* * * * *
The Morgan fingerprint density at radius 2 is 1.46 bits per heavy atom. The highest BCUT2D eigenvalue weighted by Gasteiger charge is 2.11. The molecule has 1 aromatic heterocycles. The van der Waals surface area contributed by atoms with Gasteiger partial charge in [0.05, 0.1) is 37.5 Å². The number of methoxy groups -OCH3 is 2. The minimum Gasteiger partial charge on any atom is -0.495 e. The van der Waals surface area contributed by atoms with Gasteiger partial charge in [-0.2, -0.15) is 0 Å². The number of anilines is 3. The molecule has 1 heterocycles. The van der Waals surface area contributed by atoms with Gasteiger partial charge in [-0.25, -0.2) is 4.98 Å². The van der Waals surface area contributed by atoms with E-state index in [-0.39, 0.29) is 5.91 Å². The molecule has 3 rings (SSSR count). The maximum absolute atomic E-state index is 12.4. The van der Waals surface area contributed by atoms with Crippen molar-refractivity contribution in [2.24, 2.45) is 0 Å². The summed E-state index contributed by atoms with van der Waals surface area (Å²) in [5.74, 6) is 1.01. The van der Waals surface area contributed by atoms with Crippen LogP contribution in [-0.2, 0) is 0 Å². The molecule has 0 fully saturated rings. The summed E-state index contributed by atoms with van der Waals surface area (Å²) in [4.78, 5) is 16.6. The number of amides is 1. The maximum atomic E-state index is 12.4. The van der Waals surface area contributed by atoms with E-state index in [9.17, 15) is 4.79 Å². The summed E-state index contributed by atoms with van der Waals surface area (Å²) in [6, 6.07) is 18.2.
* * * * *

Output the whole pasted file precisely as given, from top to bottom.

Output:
The Morgan fingerprint density at radius 2 is 1.46 bits per heavy atom. The highest BCUT2D eigenvalue weighted by Gasteiger charge is 2.11. The molecule has 1 aromatic heterocycles. The van der Waals surface area contributed by atoms with Gasteiger partial charge in [0.05, 0.1) is 37.5 Å². The number of methoxy groups -OCH3 is 2. The minimum Gasteiger partial charge on any atom is -0.495 e. The van der Waals surface area contributed by atoms with Gasteiger partial charge in [-0.2, -0.15) is 0 Å². The number of anilines is 3. The molecule has 1 heterocycles. The van der Waals surface area contributed by atoms with Gasteiger partial charge in [-0.25, -0.2) is 4.98 Å². The van der Waals surface area contributed by atoms with E-state index in [-0.39, 0.29) is 5.91 Å². The molecule has 3 rings (SSSR count). The maximum absolute atomic E-state index is 12.4. The van der Waals surface area contributed by atoms with Crippen molar-refractivity contribution in [2.24, 2.45) is 0 Å². The summed E-state index contributed by atoms with van der Waals surface area (Å²) in [5.74, 6) is 1.01. The van der Waals surface area contributed by atoms with Crippen LogP contribution in [-0.2, 0) is 0 Å². The molecule has 0 fully saturated rings. The summed E-state index contributed by atoms with van der Waals surface area (Å²) in [4.78, 5) is 16.6. The number of amides is 1. The maximum atomic E-state index is 12.4. The van der Waals surface area contributed by atoms with E-state index in [9.17, 15) is 4.79 Å². The summed E-state index contributed by atoms with van der Waals surface area (Å²) in [6, 6.07) is 18.2.